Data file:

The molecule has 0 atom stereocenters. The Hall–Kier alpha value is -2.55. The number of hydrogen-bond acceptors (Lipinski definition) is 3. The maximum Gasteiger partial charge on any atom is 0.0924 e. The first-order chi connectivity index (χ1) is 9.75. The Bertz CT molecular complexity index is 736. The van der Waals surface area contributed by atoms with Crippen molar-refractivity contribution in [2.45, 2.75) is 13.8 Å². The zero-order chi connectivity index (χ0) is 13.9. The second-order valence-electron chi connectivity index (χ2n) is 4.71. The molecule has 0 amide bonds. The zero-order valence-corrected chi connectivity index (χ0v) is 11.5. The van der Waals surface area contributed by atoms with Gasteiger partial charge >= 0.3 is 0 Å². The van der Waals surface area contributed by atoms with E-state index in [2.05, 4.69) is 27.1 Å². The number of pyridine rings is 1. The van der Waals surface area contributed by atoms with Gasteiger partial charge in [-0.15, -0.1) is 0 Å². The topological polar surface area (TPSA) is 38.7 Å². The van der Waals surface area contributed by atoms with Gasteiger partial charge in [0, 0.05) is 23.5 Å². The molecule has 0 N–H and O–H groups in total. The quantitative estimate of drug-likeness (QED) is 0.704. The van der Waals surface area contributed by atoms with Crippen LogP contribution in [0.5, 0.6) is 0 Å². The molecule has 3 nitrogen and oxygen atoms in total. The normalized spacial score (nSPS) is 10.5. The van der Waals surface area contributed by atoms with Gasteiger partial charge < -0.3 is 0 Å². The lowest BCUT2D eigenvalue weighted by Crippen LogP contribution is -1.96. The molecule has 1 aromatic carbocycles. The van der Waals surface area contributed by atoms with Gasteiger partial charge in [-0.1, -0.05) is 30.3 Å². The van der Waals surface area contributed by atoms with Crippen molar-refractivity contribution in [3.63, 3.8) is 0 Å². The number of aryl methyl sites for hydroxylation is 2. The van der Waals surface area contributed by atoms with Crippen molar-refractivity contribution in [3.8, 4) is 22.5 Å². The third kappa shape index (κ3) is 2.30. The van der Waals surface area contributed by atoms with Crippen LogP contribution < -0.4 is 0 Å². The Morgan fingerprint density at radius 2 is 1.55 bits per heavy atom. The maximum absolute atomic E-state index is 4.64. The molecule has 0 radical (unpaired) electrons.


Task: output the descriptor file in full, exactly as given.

The molecule has 0 atom stereocenters. The Hall–Kier alpha value is -2.55. The number of hydrogen-bond acceptors (Lipinski definition) is 3. The maximum Gasteiger partial charge on any atom is 0.0924 e. The first-order chi connectivity index (χ1) is 9.75. The Bertz CT molecular complexity index is 736. The van der Waals surface area contributed by atoms with Crippen molar-refractivity contribution in [2.45, 2.75) is 13.8 Å². The zero-order chi connectivity index (χ0) is 13.9. The second-order valence-electron chi connectivity index (χ2n) is 4.71. The molecule has 0 amide bonds. The zero-order valence-corrected chi connectivity index (χ0v) is 11.5. The van der Waals surface area contributed by atoms with Gasteiger partial charge >= 0.3 is 0 Å². The van der Waals surface area contributed by atoms with E-state index in [2.05, 4.69) is 27.1 Å². The number of pyridine rings is 1. The van der Waals surface area contributed by atoms with Gasteiger partial charge in [-0.15, -0.1) is 0 Å². The topological polar surface area (TPSA) is 38.7 Å². The van der Waals surface area contributed by atoms with Gasteiger partial charge in [0, 0.05) is 23.5 Å². The molecule has 0 N–H and O–H groups in total. The quantitative estimate of drug-likeness (QED) is 0.704. The van der Waals surface area contributed by atoms with Crippen LogP contribution in [0.5, 0.6) is 0 Å². The molecule has 3 nitrogen and oxygen atoms in total. The normalized spacial score (nSPS) is 10.5. The van der Waals surface area contributed by atoms with Gasteiger partial charge < -0.3 is 0 Å². The lowest BCUT2D eigenvalue weighted by Crippen LogP contribution is -1.96. The molecule has 1 aromatic carbocycles. The van der Waals surface area contributed by atoms with Gasteiger partial charge in [-0.1, -0.05) is 30.3 Å². The van der Waals surface area contributed by atoms with Crippen molar-refractivity contribution in [3.63, 3.8) is 0 Å². The number of aryl methyl sites for hydroxylation is 2. The van der Waals surface area contributed by atoms with Crippen molar-refractivity contribution in [3.8, 4) is 22.5 Å². The third kappa shape index (κ3) is 2.30. The van der Waals surface area contributed by atoms with Crippen LogP contribution < -0.4 is 0 Å². The Morgan fingerprint density at radius 2 is 1.55 bits per heavy atom. The maximum absolute atomic E-state index is 4.64. The molecule has 0 radical (unpaired) electrons.